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Group Home Death Sparked More Investigations; No Major Patterns Of Abuse Uncovered, Says EOHHS

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After a death at a group home for adults with developmental disabilities, state officials have completed their investigation of 30 group homes. The...

After a death at a group home for adults with developmental disabilities, state officials have completed their investigation of 30 group homes. The survey found no widespread pattern of abuse.

More than 2,000 Rhode Islanders live in private and state run homes for the developmentally disabled. One of them died earlier this year after serious neglect. That kicked off the Executive Office of Health and Human Services’ investigation of additional facilities and a senate oversight hearing, says secretary Elizabeth Roberts.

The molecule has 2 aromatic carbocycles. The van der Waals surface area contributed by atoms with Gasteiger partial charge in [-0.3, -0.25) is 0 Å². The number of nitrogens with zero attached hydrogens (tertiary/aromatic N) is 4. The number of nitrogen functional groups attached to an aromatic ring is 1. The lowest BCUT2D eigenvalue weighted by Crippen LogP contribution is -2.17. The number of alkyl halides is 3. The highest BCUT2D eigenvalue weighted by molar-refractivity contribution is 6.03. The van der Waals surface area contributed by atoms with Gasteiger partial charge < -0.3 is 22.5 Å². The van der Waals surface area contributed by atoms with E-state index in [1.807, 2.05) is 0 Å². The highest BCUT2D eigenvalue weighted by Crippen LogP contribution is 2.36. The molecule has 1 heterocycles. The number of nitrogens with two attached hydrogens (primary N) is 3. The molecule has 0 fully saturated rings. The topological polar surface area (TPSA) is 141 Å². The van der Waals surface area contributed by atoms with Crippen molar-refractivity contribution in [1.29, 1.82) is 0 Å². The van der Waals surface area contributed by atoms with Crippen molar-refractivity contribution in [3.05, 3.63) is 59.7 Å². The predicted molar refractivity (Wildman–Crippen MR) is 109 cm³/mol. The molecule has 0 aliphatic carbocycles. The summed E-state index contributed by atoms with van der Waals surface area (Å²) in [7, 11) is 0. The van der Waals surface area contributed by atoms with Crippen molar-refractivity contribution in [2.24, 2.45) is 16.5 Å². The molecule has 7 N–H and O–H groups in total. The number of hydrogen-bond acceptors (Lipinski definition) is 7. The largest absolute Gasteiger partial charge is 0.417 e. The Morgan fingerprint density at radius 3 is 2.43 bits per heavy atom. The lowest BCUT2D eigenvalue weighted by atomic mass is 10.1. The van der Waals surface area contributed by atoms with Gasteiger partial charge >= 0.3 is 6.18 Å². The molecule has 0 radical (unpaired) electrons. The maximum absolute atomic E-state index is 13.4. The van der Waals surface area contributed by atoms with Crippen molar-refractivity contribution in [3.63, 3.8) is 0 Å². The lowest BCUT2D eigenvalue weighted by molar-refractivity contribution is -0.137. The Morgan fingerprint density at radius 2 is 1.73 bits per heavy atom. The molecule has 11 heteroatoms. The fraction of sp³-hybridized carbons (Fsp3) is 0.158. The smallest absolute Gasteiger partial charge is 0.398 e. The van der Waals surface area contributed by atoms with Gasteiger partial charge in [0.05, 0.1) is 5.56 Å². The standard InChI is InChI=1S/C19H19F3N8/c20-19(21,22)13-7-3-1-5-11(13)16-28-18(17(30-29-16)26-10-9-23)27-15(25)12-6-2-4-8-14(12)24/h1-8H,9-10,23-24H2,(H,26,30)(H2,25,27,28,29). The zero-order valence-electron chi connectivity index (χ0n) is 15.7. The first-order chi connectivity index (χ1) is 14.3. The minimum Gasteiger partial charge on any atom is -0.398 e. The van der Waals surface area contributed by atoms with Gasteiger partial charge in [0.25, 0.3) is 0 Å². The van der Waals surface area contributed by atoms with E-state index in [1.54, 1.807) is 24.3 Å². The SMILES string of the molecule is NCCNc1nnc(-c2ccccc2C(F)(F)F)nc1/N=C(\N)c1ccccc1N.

“We sent survey teams out to 30 group homes. We looked at all the group homes, and there were 30 that had multiple incidents that rose to a level of concern over the prior year and that’s where we sent the teams," says Roberts."

A criminal investigation into the death at the College Park apartments for the developmentally disabled in Providence is still ongoing. 

Roberts says she wants to empower investigators to do more, and to make investigations of incidents at group homes more transparent and available to the public. 

A senate committee will also continue its oversight over reforms following that incident.

Behavioral Health, Developmental Disabilities, and Hospitals department director Maria Montanaro, left, testifying before a Senate oversight committee with Executive Office of Health and Human Services Secretary Elizabeth Roberts, right.
Behavioral Health, Developmental Disabilities, and Hospitals department director Maria Montanaro, left, testifying before a Senate oversight committee with Executive Office of Health and Human Services Secretary Elizabeth Roberts, right.